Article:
Reed is frank in his criticisms and fair in his affections and so remains relatively objective, especially when he looks at the aesthetics of the genre which have often flirted heavily with religious, sexual and political themes.

This is an exhaustive and very well researched book that doesn't so much solidly unite all the various disciplines and ideas at work in the genre as a musical style. But it does show how a cryptic and disparate umbrella term such industrial is held together by tenaciously linked ideologies. There are no real revelations to be found in the book, but it is insightful and it does tidy the whole thing up to make sense of it all beyond a simple tag used by journalists and labels.

As an academic text, this will probably not appeal to those who want to read purely journalistic content such as rare interviews and reviews. But those who have an interest in industrial music or the development of subcultures in the twentieth/twenty-first centuries will find this to be a very valuable resource.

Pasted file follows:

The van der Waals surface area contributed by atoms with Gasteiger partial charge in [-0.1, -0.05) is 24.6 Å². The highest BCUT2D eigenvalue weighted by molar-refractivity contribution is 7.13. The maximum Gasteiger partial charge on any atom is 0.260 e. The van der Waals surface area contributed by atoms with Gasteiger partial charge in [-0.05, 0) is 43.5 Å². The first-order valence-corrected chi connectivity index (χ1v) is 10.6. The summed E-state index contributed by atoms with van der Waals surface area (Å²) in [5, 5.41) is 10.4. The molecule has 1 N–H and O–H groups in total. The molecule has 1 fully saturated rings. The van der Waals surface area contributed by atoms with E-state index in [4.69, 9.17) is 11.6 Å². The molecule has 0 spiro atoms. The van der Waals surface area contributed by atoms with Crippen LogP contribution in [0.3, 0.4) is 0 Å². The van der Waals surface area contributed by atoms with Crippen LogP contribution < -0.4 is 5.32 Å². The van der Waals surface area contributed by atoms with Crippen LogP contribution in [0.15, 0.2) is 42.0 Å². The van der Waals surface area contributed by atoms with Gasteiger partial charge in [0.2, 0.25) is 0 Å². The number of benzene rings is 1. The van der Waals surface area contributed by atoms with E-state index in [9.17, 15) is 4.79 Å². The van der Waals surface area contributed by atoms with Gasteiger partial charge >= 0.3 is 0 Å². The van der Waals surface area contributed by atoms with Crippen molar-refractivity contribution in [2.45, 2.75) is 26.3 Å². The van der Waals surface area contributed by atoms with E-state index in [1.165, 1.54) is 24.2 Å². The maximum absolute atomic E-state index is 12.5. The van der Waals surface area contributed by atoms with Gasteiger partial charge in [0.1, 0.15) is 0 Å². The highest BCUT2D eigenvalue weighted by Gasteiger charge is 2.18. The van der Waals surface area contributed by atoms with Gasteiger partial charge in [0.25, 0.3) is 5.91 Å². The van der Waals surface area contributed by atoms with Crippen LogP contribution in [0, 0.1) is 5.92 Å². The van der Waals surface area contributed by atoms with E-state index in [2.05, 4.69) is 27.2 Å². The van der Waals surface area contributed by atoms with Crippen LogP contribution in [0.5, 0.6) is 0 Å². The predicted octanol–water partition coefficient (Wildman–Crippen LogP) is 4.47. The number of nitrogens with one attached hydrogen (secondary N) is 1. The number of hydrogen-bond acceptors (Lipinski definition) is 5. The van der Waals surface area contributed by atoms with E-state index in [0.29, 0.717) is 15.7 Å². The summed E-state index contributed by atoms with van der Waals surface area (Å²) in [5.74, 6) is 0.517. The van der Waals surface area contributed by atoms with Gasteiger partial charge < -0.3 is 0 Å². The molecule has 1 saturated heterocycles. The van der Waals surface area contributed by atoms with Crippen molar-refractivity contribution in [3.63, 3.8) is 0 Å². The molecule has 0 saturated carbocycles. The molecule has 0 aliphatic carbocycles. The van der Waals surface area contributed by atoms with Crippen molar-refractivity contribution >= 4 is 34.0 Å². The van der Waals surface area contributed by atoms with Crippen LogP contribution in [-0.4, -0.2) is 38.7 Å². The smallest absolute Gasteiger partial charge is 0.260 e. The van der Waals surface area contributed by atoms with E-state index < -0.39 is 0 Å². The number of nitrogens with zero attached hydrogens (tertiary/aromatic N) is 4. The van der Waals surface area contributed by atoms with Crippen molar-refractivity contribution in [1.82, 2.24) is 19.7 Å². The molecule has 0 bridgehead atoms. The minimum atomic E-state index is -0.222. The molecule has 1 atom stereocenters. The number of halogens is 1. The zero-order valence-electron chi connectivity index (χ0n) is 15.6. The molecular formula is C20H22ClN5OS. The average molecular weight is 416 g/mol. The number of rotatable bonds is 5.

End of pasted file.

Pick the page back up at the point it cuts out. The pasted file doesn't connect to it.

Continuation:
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Friday, 14 June 2013

The weekly compendium 14/06/2013



It's the end of the week once more and you know what that means. Yes its the weekly compendium of all the lovely things we brought you this week.

We featured plenty of reviews over the past few days. Kicking thing of with Luxury Stranger's new EP, we also featured two albums from Fearpassage, the new EP from Machine Rox and the long awaited début from Defeat. As well as the ferocious new Concrete Lung EP and the newest offering from First Aid 4 Souls. We also had a little news story from Psykkle regarding the release plans for their new album 'Mother Monoxide'.

For some reason Tuesday was the big day for re-post-able goodies with the new video fromChamber Of Echoes, news of a new Tyske Ludder EP, a sneaky preview from the new Caustic EP, album news from Chelsea Wolf, a new (and great) video from Aesthetic Perfection, Agonize tour dates, and the new Subterfuge album. There were other days this week too, which produced things such as a new video from Beastmilk, a Front LineAssembly preview track and the news that Neil Gaiman's forthcoming novel will be BBC Radio 4's Book At Bedtime.

Speaking of books I have a pretty hefty tome I'm working through for review purposes, so I'd better go crack on with that so I can give you my thoughts next week. So until then, here are the new music videos I've been enjoying this week.